Sustainability

The True Cost Of Food And Why You Are Paying Double

Humans are strange creatures. We want delicious, convenient and cheap food. But at the same time, we also want a bit of health in our food. While purchasing food, do we ever wonder if the workers or farmers who produce it get a fair wage?

We want all of these things. Yet almost 60% of diseases are food-related. More than 135 million Indians are obese and 200 million are underfed. Almost 40% of greenhouse gases are emitted by food industries. Why are we destroying our soils, our climate and our planet?

When we purchase food, we’re not just basically paying for the food. We’re paying for the damage done to soils, the resources used, the biodiversity we lose. Not only this, but we are also paying for the potential damage to our health. Even the cheapest of foods may cost us far more than what you can imagine.

It’s no longer the circle of life.

True Cost of Food: The Concept

There are a lot of external factors that come into play when we talk about producing food. The water that you use in the production of the food, whether it is clean water or water filled with pesticides. The conditions in which we raise our poultry, whether it lives a healthy life in pastures or a disease-filled life in factories. The amount of ammonia produced, whether people are forced to work in dangerous conditions. Even the taxes we pay are a factor. Our taxes support many farming practices that endanger us.

Taking all of these hidden costs into account, even the food that we think is cheap isn’t cheap at all. The true cost of food is a really simple concept. It takes into account all of these external factors and converts them into monetary values wherever possible. So you pay not just for the food you eat, but also for these factors that come into producing said food.

An Example:

True Cost Of food: Poultry Farm
That man may look happy, but trust me everyone is gonna end up sad because of this system.

Examples are the easiest way for me to bring things to perspective. You have a farm where you breed animals. The animals live in crowded places with no place to move, the feed that they eat are from crops which depend on industrial practices. Due to poor living conditions, many of them develop diseases and are feed antibiotics to keep them alive. Workers working on this farm are paid less and forced to work in these dangerous conditions. High levels of ammonia are produced and their excretion is dumped into water bodies. We consume products from these animals and end up with disease ourselves.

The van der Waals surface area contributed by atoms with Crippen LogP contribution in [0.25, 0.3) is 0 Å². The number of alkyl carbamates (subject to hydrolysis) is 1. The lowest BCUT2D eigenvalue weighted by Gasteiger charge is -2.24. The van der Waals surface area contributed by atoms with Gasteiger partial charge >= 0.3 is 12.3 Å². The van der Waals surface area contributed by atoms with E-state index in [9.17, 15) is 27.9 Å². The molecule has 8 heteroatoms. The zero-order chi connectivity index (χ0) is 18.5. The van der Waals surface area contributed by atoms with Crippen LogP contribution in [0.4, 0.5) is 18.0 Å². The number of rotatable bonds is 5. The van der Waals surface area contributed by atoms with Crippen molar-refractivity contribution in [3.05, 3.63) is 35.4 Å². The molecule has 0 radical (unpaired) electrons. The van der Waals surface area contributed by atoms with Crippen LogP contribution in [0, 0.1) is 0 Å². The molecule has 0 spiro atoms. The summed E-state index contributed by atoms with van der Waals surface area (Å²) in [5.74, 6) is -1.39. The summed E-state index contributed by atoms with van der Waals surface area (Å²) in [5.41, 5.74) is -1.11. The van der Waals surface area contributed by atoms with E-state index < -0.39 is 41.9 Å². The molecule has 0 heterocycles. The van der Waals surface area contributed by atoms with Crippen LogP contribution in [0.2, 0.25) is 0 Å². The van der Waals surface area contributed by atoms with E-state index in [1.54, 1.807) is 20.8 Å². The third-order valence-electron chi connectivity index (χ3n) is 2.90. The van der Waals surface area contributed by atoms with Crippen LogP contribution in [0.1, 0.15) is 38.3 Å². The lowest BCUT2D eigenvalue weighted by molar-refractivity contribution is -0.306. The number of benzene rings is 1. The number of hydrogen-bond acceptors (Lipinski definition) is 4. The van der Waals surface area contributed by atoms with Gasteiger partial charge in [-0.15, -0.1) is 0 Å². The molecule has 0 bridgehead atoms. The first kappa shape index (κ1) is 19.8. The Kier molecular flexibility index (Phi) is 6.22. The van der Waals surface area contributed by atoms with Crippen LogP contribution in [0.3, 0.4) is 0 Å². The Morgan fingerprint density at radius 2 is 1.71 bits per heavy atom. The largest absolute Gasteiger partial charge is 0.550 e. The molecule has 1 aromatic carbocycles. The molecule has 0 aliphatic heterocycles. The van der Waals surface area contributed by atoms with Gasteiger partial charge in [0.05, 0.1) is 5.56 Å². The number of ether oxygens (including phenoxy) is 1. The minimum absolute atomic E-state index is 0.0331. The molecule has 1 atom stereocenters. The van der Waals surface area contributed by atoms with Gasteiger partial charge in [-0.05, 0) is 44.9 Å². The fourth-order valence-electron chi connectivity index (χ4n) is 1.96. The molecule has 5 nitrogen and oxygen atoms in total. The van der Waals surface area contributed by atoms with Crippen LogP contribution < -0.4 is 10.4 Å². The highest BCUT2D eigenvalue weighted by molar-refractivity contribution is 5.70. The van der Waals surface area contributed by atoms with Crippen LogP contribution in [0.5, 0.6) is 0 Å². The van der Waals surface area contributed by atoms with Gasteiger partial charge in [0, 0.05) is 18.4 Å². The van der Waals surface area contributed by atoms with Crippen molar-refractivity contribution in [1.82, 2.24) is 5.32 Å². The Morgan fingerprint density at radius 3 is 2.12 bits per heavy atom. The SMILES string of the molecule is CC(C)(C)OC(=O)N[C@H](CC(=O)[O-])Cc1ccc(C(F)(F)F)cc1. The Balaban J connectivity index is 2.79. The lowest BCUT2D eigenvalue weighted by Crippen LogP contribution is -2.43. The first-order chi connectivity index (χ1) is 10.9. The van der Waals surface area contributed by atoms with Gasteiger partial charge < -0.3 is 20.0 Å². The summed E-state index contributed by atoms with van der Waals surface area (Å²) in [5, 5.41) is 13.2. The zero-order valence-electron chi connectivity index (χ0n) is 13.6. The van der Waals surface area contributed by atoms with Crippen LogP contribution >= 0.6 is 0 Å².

But we are all willing to do that because the product that we buy is cheap. Other available foods like organic foods are avoided because they ‘cost more’, even though they might be better for us.

But producers aren’t to be blamed for this situation. In this system, the one who ends up offering us the cheapest options of food often end up the ones winning. This isn’t the case for only animal-based products. Fruits, vegetables, everything that you see is all a part of this rigged cycle where everyone loses.

Are there any benefits though?

We want benefits for everything that we do, so here are a few benefits so that we can start encouraging the use of the true cost of food.

If this system gets enough support, then policies and interventions can be adapted to produce food with the actual cheapest of foods. Implementing the true cost of food, we might end up saving more money in the long run. A study conducted in the UK showed that while the retail price of food was 120 billion euros, the hidden costs were calculated to be another 120 billion euros. The customers ended up paying an actual of 240 billion euros for food that they thought was actually 120 billion euros.

So we’re saving money, making way for more sustainable practices, allowing farmers to be paid fairly and ensuring that we keep the damage done to our planet to a minimum. Sounds like an amazing deal to me.

Written by,

Zoya Chettri, Editor

Student, NIFTEM

Interested in reading about a way we can help achieve the true cost of food? Check out this article on Product Carbon Labelling which is where the future of packaging is heading.

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